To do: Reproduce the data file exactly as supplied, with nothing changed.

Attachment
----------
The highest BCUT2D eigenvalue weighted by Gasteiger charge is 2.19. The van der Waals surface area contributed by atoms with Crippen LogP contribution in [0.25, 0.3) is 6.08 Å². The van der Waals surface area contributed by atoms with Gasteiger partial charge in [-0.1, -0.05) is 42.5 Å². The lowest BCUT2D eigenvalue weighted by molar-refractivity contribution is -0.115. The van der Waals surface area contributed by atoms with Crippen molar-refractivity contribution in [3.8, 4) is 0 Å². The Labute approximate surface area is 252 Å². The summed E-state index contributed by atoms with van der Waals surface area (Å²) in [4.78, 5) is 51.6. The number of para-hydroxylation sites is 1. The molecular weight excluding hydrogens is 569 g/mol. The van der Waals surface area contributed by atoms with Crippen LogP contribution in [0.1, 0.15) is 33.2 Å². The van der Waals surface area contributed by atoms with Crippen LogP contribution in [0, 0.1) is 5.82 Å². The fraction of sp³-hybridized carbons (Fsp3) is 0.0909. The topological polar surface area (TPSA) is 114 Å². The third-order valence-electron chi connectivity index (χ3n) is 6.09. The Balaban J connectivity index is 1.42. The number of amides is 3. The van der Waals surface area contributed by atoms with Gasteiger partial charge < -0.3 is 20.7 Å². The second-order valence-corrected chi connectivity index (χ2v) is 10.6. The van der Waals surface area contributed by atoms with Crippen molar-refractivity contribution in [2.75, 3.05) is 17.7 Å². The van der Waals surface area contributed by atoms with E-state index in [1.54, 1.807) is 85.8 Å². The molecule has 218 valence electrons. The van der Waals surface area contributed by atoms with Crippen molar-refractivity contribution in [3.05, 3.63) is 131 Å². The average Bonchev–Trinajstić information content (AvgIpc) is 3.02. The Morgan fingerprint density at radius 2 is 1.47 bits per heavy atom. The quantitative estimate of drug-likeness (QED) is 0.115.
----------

The highest BCUT2D eigenvalue weighted by Gasteiger charge is 2.19. The van der Waals surface area contributed by atoms with Crippen LogP contribution in [0.25, 0.3) is 6.08 Å². The van der Waals surface area contributed by atoms with Gasteiger partial charge in [-0.1, -0.05) is 42.5 Å². The lowest BCUT2D eigenvalue weighted by molar-refractivity contribution is -0.115. The van der Waals surface area contributed by atoms with Crippen molar-refractivity contribution in [3.8, 4) is 0 Å². The Labute approximate surface area is 252 Å². The summed E-state index contributed by atoms with van der Waals surface area (Å²) in [4.78, 5) is 51.6. The number of para-hydroxylation sites is 1. The molecular weight excluding hydrogens is 569 g/mol. The van der Waals surface area contributed by atoms with Crippen LogP contribution in [0.1, 0.15) is 33.2 Å². The van der Waals surface area contributed by atoms with Crippen LogP contribution in [0, 0.1) is 5.82 Å². The fraction of sp³-hybridized carbons (Fsp3) is 0.0909. The topological polar surface area (TPSA) is 114 Å². The third-order valence-electron chi connectivity index (χ3n) is 6.09. The Balaban J connectivity index is 1.42. The number of amides is 3. The van der Waals surface area contributed by atoms with Gasteiger partial charge < -0.3 is 20.7 Å². The second-order valence-corrected chi connectivity index (χ2v) is 10.6. The van der Waals surface area contributed by atoms with Crippen molar-refractivity contribution in [2.75, 3.05) is 17.7 Å². The van der Waals surface area contributed by atoms with E-state index in [1.54, 1.807) is 85.8 Å². The molecule has 218 valence electrons. The van der Waals surface area contributed by atoms with Crippen molar-refractivity contribution in [3.05, 3.63) is 131 Å². The average Bonchev–Trinajstić information content (AvgIpc) is 3.02. The Morgan fingerprint density at radius 2 is 1.47 bits per heavy atom. The quantitative estimate of drug-likeness (QED) is 0.115.